Dim numrange As Excel.Range

Set numrange = Range("A1:J50000")

starttime = Timer

For i = 1 To 100
SAMPLESUM numrange, 10
Next i

endtime = Timer
totaltime = endtime - starttime

Debug.Print "Time taken for 100 calculations (SAMPLESUM): " & totaltime & " seconds"

starttime = Timer

For i = 1 To 100
SAMPLESUM2 numrange, 10
Next i

endtime = Timer
totaltime = endtime - starttime

Debug.Print "Time taken for 100 calculations (SAMPLESUM2): " & totaltime & " seconds"

End Sub
```

Which output:
``` Time taken for 100 calculations (SAMPLESUM): 44.140625 seconds Time taken for 100 calculations (SAMPLESUM2): 12.546875 seconds ```

I think I’ll go with door number 2.

# Excel 2007 speed test

Up until now, I have been using Excel 2003 at both home and work, and have had no strong urges to switch to 2007. Since its release I have seen rather a lot of comment about its performance, with assessments ranging from fair to rubbish, for instance on Newton Excel Bach and at keyongtech. The Excel team blog also has a recent post asking for examples from people who’ve been experiencing slower VBA performance with Excel 2007 than with 2003. So up until now I’ve held off. However, my employer is about 3 months away from rolling out Office 2007 nationwide, and so I thought it’d be worthwhile taking a look.

So this evening I downloaded a copy of the trial version of Office 2007 at home and tried out a (very basic) speed test. The code below repeats a primality test 10,000 times and outputs to cells in the active sheet:

Public Function ISPRIME(ByVal lTest As Long) As Boolean
‘ Returns TRUE for a prime, FALSE for composite
Dim lIn As Long

lIn = 2
ISPRIME = True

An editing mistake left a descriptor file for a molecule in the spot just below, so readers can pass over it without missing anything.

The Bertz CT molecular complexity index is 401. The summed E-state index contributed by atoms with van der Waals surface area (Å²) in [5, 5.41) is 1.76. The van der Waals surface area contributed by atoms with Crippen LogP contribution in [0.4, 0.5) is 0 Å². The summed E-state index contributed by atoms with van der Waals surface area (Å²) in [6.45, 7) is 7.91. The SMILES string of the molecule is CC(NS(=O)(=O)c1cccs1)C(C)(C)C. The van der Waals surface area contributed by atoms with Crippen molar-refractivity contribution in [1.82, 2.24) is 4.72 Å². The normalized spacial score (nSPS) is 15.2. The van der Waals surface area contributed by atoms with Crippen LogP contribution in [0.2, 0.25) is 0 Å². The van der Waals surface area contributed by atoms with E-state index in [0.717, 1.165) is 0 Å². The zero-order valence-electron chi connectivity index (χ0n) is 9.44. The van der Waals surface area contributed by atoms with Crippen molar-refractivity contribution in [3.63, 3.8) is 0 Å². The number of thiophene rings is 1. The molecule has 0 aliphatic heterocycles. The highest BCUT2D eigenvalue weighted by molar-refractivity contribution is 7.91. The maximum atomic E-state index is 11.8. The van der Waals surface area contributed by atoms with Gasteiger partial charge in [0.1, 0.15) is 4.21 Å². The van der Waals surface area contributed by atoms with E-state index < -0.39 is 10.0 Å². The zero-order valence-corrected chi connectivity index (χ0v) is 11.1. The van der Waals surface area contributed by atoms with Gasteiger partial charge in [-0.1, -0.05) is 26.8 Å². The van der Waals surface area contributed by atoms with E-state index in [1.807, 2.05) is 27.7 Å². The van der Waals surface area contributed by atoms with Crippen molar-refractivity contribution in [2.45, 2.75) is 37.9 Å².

Do While lIn <= Sqr(lTest) If lTest Mod lIn = 0 Then ISPRIME = False Exit Do End If lIn = lIn + 1 Loop End Function Public Sub SpeedTest() Dim rngTest As Range Dim sglStart As Single Dim sglFinish As Single sglStart = Timer For Each rngTest In ActiveSheet.Range("A1:J1000") If ISPRIME(rngTest.Row + (rngTest.Column - 1) * 1000) Then rngTest.Value = "Prime!" Else: rngTest.Value = "Not prime..." End If Next rngTest sglFinish = Timer Debug.Print "Total seconds elapsed = " & sglFinish - sglStart End Sub[/sourcecode] Running this 10 times in 2003 gave the following results: Total seconds elapsed = 6 Total seconds elapsed = 6.15625 Total seconds elapsed = 6.171875 Total seconds elapsed = 5.953125 Total seconds elapsed = 6.203125 Total seconds elapsed = 6.234375 Total seconds elapsed = 6.6875 Total seconds elapsed = 6.203125 Total seconds elapsed = 5.953125 Total seconds elapsed = 5.9375 and in 2007: Total seconds elapsed = 9.84375 Total seconds elapsed = 9.296875 Total seconds elapsed = 9.203125 Total seconds elapsed = 9.171875 Total seconds elapsed = 9.21875 Total seconds elapsed = 9.140625 Total seconds elapsed = 9.140625 Total seconds elapsed = 10.09375 Total seconds elapsed = 9.1875 Total seconds elapsed = 9.171875 The main point of the exercise for me was to evaluate whether there was a significant difference in speed of data transfer from VBA to Excel. Not only has this been an issue for my code in the past (i.e. based on experience this is one of the first things I generally look at when optimising performance), but a number of people have commented that VBA in 2007 does this a lot slower than it does in 2003. While the results above are hardly concrete evidence, I think at first glance this does seem to be borne out. Incidentally, I tried running a similar test without transferring the data to a worksheet, using the code below: [sourcecode language='vb'] Public Sub SpeedTest2() Dim lTest As Long Dim bResult As Boolean Dim sglStart As Single Dim sglFinish As Single sglStart = Timer For lTest = 2 To 10000 bResult = ISPRIME(lTest) Next lTest sglFinish = Timer Debug.Print "Total seconds elapsed = " & sglFinish - sglStart End Sub [/sourcecode] and the results showed very little difference between the two (as I would have expected, really). Here's 2003: Total seconds elapsed = 0.078125 Total seconds elapsed = 0.078125 Total seconds elapsed = 0.0625 Total seconds elapsed = 0.0625 Total seconds elapsed = 0.078125 Total seconds elapsed = 0.078125 Total seconds elapsed = 0.09375 Total seconds elapsed = 0.078125 Total seconds elapsed = 0.078125 Total seconds elapsed = 0.078125 and in 2007: Total seconds elapsed = 0.09375 Total seconds elapsed = 0.078125 Total seconds elapsed = 0.0625 Total seconds elapsed = 0.078125 Total seconds elapsed = 0.078125 Total seconds elapsed = 0.078125 Total seconds elapsed = 0.078125 Total seconds elapsed = 0.078125 Total seconds elapsed = 0.078125 Total seconds elapsed = 0.078125